The arbitrary RCMP exclusion zone and overbroad access restrictions are completely unjustified and unlawful, and constitute a serious violation of Indigenous rights.

For more on those rights, see Delgamuukw v British Columbia below.

The injunction were talking about here is one issued by the B.C. Supreme Court on Dec. 31, which granted Coastal GasLink an expanded injunction against the Wetsuweten Nation members blocking access to the project. On Thursday, RCMP began enforcing that injunction and arresting people on the route. Dozens of protesters and land defenders have been forcibly removed from the territory contained within the exclusion zone as a result of the injunction.

The company behind the pipeline. The $6.6-billion, 670-kilometre pipeline would carry natural gas across northern B.C. According to Coastal GasLinks website , the company consulted with First Nations, government, landowners and stakeholders when deciding the pipelines route. The pipeline is set to terminate at Kitimat, not far from the Unistoten camp.

Hereditary Chief Ronnie West from the Lake Babine First Nation, sings and beats a drum during a solidarity march in Smithers, B.C., on Jan. 16, 2019.

Coastal GasLink says it has signed agreements with the elected council of all 20 First Nations along the route, including the Wetsuweten. Now this is where it gets tricky. Elected band councils are very different from hereditary chiefs (see below). Band councils were established by the Indian Act to have authority over reserve lands. So while the band councils may agree to something, that doesnt mean they have the permission of traditional authority structures.

A council of 13 hereditary chiefs governs the traditional structure of the Wetsuweten predating colonialism and represents the five clans. And its the hereditary chiefs who oppose the pipeline and the hereditary chief whom thousands of protesters across the country are standing in solidarity with. They say theyve never agreed for the pipeline to pass through their territory or to hand over land for its construction.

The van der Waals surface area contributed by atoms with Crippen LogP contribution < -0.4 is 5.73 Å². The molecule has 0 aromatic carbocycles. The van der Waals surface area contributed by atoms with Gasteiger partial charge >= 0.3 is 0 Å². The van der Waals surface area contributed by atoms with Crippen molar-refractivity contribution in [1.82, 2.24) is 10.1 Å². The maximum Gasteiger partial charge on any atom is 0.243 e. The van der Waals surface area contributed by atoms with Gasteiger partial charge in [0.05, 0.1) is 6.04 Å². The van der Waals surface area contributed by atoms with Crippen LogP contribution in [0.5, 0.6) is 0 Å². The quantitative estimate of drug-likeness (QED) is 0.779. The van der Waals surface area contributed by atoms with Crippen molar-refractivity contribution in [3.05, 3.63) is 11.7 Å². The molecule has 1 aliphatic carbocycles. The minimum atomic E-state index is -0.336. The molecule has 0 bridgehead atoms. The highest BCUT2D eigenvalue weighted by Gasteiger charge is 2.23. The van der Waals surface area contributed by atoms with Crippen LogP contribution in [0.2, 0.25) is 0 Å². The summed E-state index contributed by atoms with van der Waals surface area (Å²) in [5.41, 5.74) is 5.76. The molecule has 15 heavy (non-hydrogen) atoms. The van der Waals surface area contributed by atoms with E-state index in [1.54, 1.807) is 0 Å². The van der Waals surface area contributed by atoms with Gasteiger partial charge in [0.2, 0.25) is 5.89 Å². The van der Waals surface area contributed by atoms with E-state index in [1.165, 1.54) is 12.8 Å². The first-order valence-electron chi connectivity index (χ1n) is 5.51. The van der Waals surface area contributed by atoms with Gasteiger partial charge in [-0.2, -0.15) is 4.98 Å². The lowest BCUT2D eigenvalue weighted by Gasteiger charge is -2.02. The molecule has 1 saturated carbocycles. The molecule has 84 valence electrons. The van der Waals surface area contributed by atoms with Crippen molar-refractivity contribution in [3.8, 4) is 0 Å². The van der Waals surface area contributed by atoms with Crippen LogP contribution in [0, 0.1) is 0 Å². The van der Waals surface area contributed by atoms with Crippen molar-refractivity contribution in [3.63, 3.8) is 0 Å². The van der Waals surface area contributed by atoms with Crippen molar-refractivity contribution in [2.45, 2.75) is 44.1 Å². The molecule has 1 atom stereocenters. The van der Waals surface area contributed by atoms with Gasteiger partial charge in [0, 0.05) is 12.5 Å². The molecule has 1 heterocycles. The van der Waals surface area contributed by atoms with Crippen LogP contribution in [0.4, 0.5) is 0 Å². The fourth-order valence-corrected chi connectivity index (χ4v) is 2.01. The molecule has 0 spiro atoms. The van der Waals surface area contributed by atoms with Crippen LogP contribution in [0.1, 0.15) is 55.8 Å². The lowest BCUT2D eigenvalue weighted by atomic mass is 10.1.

Wet suwet en Hereditary Chiefs Rob Alfred, John Ridsdale and Antoinette Austin take part in a rally in Smithers B.C.

Wetsuweten land is unceded, meaning it was never signed over on paper to Canada through a treaty. This is important, because the Wetsuweten hereditary chiefs assert a legal right to the land and a right to decide who uses it for what. Of course, its important to note than even if a treaty was signed between Canada and existing Indigenous peoples, that doesnt mean the land was given up or given away. Theres a lot of complexity behind the legacy of the treaty system.

This landmark court case in the Supreme Court of Canada from 1997 established Indigenous rights to traditional territories and was the first comprehensive account of Aboriginal title a common law doctrine that essentially says Indigenous peoples rights persist after settler colonialism in Canada.

While the case upheld Indigenous peoples claims to unceded lands, it didnt resolve the specific question of title for the Wetsuweten, and subsequent court cases were never launched so things are still very much up in the air in a legal sense.

But a big part of that title and claim to land defined by the Supreme Court comes from continuous occupation a hypocrisy many are pointing out as Wetsuweten people occupying their land to prove ownership are being forced off it by the injunction.
Read more on The Huffington Post